That I don't understand. I thought search for Id is always fast without Index. Is it possible that "WHERE [jcr:uuId] = ''literalvalue" works totally different than getNodeByIdentifier And a "manual" index is always needed for this query?

                • 5. Re: Additional questions regarding indexing
                  Randall Hauch Master

                  Have you tried that query on its own? There should be an implicit index that handles this constraint. Perhaps it's not working in a subquery or in a set criteria?? If either of those doesn't work, please log an issue.

                  • 6. Re: Additional questions regarding indexing
                    Bjoern Schmidt Newbie

                    Yes I have extracted the query, no index showed up in the plan.


                    What I mentioned in the previous post is not 100% accurate, the search value is not a literal, it's:


                    SELECT BASE.* from [nt:someTypeThatHasAlsoMixReferencableMixin] AS BASE WHERE [jcr:uuId] = $id


                    And then query.bindValue. Not sure if that changes anything though.



                    But I'm not sure what exactly to report into an issue. Should there be some info about an implicit index in the plan?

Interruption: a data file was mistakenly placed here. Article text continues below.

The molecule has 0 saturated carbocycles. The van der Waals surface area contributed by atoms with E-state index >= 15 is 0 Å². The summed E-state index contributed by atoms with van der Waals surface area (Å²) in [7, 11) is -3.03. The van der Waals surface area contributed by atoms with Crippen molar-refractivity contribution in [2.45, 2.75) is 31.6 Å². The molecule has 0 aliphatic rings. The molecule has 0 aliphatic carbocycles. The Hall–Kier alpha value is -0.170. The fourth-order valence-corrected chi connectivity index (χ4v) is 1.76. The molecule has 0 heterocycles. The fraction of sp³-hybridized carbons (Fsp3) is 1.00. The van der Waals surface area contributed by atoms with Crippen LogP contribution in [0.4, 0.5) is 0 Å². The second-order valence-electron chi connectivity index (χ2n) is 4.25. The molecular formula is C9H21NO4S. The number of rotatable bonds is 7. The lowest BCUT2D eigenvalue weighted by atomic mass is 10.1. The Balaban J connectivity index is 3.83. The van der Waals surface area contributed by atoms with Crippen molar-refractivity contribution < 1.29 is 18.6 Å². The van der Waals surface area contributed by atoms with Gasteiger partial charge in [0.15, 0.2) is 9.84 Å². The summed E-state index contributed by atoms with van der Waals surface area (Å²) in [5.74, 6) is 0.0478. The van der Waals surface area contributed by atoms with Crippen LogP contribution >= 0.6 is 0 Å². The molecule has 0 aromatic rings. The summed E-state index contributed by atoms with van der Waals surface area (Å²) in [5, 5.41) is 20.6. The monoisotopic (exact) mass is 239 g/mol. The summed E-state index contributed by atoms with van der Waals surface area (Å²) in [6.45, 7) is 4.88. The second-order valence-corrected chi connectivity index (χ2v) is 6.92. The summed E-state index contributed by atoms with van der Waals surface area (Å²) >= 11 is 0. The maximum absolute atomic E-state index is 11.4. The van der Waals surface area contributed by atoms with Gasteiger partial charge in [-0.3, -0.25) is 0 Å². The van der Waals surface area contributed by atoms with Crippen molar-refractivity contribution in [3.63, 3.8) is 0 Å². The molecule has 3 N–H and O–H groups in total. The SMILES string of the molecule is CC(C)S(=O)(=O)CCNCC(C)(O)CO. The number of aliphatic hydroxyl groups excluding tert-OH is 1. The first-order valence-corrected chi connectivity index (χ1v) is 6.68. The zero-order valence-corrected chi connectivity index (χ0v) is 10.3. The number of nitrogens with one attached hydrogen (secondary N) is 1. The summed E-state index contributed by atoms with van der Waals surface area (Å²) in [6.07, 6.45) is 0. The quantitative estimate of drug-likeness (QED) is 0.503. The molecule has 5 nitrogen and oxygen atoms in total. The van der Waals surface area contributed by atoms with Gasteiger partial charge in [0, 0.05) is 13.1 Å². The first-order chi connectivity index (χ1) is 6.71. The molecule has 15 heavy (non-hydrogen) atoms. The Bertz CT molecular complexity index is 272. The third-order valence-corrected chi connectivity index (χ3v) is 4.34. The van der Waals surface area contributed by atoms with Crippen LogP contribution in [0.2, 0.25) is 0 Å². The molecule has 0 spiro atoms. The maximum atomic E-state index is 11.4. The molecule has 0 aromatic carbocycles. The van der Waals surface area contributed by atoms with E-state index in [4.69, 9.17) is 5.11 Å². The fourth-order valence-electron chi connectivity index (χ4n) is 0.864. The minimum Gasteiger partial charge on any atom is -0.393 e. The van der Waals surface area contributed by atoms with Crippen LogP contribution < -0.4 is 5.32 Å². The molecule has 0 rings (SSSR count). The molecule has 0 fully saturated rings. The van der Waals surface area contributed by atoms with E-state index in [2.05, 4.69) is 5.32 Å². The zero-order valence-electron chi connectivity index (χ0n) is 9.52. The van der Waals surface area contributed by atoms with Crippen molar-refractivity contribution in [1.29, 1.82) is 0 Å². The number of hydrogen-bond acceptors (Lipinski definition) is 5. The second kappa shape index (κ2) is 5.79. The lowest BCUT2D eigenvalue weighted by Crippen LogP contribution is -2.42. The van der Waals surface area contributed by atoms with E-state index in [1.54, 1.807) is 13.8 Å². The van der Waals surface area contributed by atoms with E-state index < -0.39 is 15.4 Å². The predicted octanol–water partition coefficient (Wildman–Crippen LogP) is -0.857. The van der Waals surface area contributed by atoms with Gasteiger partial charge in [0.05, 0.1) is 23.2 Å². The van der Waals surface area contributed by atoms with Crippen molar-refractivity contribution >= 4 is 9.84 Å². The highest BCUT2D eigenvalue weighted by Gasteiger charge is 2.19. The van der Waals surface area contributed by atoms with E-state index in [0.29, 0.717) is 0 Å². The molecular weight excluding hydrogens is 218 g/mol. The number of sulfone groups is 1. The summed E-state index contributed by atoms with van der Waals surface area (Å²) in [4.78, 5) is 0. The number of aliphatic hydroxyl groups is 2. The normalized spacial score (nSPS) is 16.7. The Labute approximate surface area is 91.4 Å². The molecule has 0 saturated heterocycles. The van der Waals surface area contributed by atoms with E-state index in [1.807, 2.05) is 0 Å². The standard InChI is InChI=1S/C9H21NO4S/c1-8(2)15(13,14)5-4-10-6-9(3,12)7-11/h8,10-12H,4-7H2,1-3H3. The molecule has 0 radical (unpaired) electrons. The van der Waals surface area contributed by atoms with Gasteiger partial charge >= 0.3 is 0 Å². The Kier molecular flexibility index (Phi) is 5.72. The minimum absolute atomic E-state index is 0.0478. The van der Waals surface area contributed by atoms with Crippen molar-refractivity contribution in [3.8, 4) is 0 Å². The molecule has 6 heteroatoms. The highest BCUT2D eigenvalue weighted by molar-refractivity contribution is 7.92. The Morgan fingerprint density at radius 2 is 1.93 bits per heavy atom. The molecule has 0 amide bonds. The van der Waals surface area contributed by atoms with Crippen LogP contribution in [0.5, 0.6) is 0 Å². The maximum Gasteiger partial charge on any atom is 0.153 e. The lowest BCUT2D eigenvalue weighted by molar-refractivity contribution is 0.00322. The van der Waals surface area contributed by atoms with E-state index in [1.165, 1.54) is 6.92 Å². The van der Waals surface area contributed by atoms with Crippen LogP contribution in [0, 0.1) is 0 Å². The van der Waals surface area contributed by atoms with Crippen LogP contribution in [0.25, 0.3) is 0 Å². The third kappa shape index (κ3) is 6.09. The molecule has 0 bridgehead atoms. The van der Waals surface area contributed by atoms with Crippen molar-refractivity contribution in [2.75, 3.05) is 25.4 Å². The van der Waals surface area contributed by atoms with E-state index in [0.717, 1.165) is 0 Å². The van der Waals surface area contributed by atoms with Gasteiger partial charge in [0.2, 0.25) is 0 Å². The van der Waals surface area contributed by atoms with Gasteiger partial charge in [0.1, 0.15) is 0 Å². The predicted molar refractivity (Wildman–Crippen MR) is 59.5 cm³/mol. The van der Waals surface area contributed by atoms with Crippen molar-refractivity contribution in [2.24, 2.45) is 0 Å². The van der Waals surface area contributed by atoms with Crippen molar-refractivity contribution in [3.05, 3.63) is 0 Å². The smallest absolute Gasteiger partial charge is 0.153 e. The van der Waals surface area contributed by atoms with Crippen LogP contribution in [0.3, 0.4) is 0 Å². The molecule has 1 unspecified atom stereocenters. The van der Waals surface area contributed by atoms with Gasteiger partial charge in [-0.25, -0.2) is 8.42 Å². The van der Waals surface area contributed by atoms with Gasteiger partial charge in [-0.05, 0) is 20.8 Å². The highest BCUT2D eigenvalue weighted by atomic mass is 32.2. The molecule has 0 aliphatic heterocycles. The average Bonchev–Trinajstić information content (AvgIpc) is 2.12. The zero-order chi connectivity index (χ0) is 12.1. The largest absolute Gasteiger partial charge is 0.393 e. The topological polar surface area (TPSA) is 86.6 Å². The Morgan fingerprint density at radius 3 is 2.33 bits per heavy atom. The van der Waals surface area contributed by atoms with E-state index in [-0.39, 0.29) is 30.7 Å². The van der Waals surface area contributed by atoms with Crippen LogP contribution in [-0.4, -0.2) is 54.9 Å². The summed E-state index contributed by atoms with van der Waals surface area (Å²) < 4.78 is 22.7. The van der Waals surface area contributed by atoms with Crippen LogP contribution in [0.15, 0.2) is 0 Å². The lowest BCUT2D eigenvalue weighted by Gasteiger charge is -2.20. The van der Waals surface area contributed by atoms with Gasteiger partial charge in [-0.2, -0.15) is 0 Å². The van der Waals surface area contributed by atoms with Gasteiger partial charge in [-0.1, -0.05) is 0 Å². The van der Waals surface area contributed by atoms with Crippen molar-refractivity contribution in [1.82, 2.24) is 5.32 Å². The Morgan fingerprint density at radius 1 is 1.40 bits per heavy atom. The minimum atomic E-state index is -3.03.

Because I've never seen anything else than my own indexes showing up in the plan.

                    • 7. Re: Additional questions regarding indexing
                      Randall Hauch Master

                      Please log an issue about implicit indexes not working for this query. The query plan should include a built-in index when criteria like this is used, and it will look very similar to the other INDEX operations in the plan. (There is no real index; we know how to quickly find a node given its ID, so we have a special internal "index" implementation that uses the normal storage.)

                      • 8. Re: Additional questions regarding indexing
                        Bjoern Schmidt Newbie

                        Thanks for the clarification. I'll double check it on Monday and report an issue.

                        • 9. Re: Additional questions regarding indexing
                          Bjoern Schmidt Newbie

                          Edit, I figured out most if the answers myself.


                          Please see also https://issues.jboss.org/browse/MODE-2316. I reported a feature Request there.


                          In short:

                          It would be nice if reindexing all nodes bacause of a new index is a synchronous process and the call to registerIndex blocks.

                          It would be even nicer if One could tell the INdexManager that no reindexing is needed (because no nodes exist that would have to be indexed)